If you were born Catholic but now have a different religion, why did you change?

The word “Catholic” is defined as “including a wide variety of things” or “all-embracing,” and it could almost be said that that could define the Roman Catholic Church. It spread across the territories of the Roman Empire and Catholics can be found almost everywhere in the world, all unified under one centralized faith. However, as all embracing the church is said to be, it is true that not all people who are raised in the faith will stay there. Some may simply shift into another interpretation of the teachings of Jesus Christ, but others may find new faiths or, even more radically, throw away the ideas of religion itself. In order to realize why someone might leave the path of Christ, they must consider certain questions.

With So Many Different Faiths, How Can This Be The Only Way?

In the contemporary era, exposure to other cultures and ideas has never been so easy. The ease and perhaps even necessity of transportation and migration can almost assure a diversity of cultural groups just within a city, and with the Age of the Internet at hand, finding out about cultures one has never even experienced has never been easier. This can create such brand new opportunities to share the Gospel of Jesus Christ to people who had no easy way to accept the good news otherwise; however, this also makes other ideas easier to spread as well. With one lecture, one article, one comment, a door can be opened to a new worldview, one that can perhaps be more favorable to one’s own desires. One might not like the idea of Hell or Purgatory and that Jesus is the one path to heaven, and instead like the idea of reincarnation or the multiple paths to salvation offered in Hinduism. One might not like the law given by both God and the Church and instead identify with the core pillars of Islam. Alternatively, someone might reject the communal attitude of the faith and instead pursue a faith of individuality such as Satanism. Whatever the reasons, people look at the world and do not see Christ, but the other philosophies of the world. For some reason, the Catholic faith never gave them the direct connection to God that they needed.

With Such Hypocrisy, How Can This Be A Way At All?

The Catholic Church has been no stranger to controversy. The past is stained with events such as the Crusades, which not only killed Muslims but also Jews and non-European Christians, and even the Reformation, where they killed even more Christians who questioned the way the Church structured itself in accordance with the word. The Church also had questionable views on science, jailing Galileo for heresy when he actually helped advance the truth of the known universe. Even more recently the leaders within the Church have been found out to either be abusing children or hiding those who did such terrible things; some members of the clergy have even been found out to be living homosexual and rich lifestyles when they claim that gays are an abomination and that the poor should be helped. With all of this hypocrisy within the Church, it could be enough to turn someone away from the faith for good, questioning if an institution can represent God if they clearly don’t represent him truly.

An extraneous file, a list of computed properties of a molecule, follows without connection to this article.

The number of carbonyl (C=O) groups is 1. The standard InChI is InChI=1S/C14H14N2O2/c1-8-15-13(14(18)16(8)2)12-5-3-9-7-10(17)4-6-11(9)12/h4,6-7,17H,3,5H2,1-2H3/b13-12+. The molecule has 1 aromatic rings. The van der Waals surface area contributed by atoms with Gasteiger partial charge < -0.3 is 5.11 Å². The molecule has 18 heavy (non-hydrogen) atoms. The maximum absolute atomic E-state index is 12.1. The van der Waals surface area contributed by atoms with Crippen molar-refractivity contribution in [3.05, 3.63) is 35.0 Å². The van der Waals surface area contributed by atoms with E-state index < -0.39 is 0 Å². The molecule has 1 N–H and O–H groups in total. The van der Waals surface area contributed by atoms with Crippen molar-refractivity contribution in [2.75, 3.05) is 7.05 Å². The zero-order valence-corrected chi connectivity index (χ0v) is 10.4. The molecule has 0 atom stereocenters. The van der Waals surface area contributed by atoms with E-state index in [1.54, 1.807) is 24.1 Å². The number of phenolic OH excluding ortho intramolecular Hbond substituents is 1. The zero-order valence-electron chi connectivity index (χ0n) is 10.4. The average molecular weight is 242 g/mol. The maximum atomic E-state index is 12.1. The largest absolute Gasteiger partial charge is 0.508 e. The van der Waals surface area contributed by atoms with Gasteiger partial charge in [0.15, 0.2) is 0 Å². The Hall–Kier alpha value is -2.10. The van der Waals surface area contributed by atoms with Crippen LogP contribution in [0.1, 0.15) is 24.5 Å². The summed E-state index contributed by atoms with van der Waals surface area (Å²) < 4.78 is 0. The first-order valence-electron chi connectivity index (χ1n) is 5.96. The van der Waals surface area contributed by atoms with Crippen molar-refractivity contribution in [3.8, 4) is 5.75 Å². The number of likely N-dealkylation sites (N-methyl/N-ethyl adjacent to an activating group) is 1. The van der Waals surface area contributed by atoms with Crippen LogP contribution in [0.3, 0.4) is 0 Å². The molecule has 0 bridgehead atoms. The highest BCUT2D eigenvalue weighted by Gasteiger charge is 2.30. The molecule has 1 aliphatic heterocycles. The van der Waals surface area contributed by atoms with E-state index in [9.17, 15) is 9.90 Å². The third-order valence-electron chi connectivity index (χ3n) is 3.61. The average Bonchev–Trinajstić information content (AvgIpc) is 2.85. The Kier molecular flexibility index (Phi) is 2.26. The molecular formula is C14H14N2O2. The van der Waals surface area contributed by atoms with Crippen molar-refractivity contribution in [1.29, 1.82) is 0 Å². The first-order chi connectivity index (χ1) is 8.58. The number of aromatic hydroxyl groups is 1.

Despite all of these questions about the faith and legitimate reasons to no longer believe in the Church, this article serves not to turn people away from accepting a relationship with Christ. What this article does is the desire to grant them one aspect that the world seems to lack sometimes: hope. With acknowledgment of these problems within the body of Church, we can let the Spirit be a doctor and act in healthier ways to strengthen the Kingdom of God once again to its peak physical condition. Every once in a while, a Pope rises up with the intentions of reform, like Pope Francis, and seek out to address the issues of the church. It should not be his effort alone, however, as all are called by Christ to remedy these issues. All are called to share his gospel. All are required to make disciples of all nations and be set apart from the world. It is inevitably up to the members of the Body to fix this Church and fix this world.


Ian Tash has written for Cool College Helpers, the Haiku Journal, and the L.A. Times (more specifically, the L.A. Affairs column), and also tries to update his Ian Tash Facebook page whenever he has a chance. He has an incredible love of entertainment, both in creating his own and analyzing the works of others. Ian currently lives in Bakersfield, CA and works as a draftsman by trade and dedicated his time to building up local churches and fellow believers.


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